Tatical tourniquet

This photo courtesy of Facebook shows a tactical tourniquet included in 170 First Aid kits given to local law enforcement agents to treat injuries in the field.

SUBMITTED PHOTO, Courtesy of Facebook

An idea Jon Bowe picked up while training is now helping Chippewa Falls residents in need, including a man who accidentally shot himself Friday, Jan. 23.

Bowe, a Chippewa Falls Fire Department battalion chief, attended what’s called tactical emergency medical training. He heard about how the lives of thousands of U.S. soldiers could have been saved in combat if other soldiers carried a few First Aid tools into the field.

Bowe brought the idea to the Chippewa Health Improvement Partnership and its director, Rhonda Brown. The result was $7,000 used to buy 170 First Aid kits, which were given to all Chippewa County law enforcement officers.

Each kit has what’s called a tactical tourniquet, a chest seal and a nasal tube, the items used to treat a majority of survivable injuries on a battlefield.

Bowe then trained Chippewa County law enforcement agents on the use of the kits.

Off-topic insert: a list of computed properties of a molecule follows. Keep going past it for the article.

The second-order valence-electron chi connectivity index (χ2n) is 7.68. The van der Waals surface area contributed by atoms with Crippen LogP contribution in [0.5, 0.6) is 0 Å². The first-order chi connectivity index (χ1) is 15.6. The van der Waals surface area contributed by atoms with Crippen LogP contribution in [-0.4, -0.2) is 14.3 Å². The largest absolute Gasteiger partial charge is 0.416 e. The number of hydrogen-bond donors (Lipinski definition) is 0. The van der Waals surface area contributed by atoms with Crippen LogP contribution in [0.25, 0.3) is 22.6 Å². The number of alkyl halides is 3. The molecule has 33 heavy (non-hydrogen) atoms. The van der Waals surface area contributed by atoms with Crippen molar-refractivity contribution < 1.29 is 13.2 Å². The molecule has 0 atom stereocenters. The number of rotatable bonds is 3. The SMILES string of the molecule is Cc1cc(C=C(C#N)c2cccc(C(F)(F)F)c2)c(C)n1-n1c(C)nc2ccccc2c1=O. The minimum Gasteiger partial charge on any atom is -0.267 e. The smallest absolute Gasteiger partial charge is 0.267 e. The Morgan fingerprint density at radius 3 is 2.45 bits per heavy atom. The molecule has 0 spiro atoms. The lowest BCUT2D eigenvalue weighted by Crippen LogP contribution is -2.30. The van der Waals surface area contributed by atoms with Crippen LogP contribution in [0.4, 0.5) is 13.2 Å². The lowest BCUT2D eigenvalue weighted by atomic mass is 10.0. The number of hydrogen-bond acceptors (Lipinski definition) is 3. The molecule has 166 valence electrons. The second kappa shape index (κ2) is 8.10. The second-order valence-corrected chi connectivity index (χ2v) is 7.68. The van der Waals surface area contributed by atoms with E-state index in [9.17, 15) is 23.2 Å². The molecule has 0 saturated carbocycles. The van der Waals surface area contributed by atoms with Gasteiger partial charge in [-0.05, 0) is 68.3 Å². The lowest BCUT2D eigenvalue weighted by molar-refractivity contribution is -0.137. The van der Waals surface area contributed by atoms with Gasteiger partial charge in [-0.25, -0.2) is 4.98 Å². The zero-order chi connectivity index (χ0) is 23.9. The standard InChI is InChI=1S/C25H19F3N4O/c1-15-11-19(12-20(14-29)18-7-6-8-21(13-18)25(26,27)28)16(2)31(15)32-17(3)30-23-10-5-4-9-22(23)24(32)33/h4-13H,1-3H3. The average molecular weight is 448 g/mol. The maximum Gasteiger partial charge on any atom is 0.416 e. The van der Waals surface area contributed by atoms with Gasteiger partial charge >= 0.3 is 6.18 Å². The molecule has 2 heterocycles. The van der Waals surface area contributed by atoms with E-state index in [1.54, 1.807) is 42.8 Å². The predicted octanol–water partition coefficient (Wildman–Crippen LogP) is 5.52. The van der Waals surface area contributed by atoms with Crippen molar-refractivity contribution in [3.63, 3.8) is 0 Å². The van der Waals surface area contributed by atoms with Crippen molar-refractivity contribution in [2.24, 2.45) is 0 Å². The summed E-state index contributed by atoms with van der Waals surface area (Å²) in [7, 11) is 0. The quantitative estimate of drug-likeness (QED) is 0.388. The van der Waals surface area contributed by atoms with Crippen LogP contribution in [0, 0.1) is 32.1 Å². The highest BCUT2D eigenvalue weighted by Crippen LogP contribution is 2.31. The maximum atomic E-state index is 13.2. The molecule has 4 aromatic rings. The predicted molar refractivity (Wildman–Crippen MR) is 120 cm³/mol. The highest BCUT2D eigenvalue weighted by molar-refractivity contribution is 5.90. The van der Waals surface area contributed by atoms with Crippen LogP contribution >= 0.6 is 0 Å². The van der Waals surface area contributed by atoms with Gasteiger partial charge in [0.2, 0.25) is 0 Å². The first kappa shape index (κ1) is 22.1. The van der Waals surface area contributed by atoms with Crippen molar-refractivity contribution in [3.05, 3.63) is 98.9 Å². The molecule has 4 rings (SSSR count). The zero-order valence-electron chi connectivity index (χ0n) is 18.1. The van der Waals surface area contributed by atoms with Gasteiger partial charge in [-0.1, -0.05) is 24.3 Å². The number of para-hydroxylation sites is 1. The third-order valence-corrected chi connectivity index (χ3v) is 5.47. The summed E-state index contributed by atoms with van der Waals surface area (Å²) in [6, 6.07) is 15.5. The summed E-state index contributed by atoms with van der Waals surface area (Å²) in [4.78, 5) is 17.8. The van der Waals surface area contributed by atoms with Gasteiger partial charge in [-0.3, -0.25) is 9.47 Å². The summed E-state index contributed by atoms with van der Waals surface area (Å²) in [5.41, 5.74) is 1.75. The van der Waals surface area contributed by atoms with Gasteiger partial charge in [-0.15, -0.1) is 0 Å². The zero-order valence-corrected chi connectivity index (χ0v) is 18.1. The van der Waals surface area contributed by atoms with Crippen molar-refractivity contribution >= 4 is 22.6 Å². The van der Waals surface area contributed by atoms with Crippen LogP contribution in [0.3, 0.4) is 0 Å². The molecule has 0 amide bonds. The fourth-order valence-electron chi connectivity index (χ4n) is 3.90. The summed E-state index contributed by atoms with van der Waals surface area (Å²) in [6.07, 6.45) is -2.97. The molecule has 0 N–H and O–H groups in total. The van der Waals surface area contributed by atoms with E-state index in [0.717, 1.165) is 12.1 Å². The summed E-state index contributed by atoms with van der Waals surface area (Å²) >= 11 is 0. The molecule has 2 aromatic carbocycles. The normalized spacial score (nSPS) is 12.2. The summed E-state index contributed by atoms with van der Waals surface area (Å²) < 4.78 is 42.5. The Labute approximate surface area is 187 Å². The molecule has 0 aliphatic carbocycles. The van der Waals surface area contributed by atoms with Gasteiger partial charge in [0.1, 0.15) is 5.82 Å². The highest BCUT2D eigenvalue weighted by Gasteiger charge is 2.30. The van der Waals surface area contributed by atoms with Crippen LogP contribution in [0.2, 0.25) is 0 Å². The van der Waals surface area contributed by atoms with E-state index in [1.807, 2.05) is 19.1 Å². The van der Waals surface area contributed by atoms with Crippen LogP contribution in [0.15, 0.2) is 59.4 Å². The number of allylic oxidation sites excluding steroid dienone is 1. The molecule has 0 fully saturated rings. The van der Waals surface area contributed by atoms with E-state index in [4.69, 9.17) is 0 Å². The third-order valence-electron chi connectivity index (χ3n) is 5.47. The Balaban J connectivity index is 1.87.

One such kit came in handy on Jan. 23, according to Chippewa Falls Police.

Officers were called to an address in the early morning hours for a man who said he accidentally shot himself in the leg. They were told the caller to the emergency dispatch center may have passed out.

Officers Sheridan Pabst and Drew Zehm used a hand-held ram to jar the residence’s door open and found the man sitting on a couch with a severe leg wound. Pabst and Zehm then applied First Air and a tactical tourniquet. Officer Pabst also used a Quikclot agent from his own personal First Aid kit. That substance is not in every First Aid kit given to officers because of the cost.

After treatment, the man became more coherent. EMS crews then arrived and gave the man advanced medical care.


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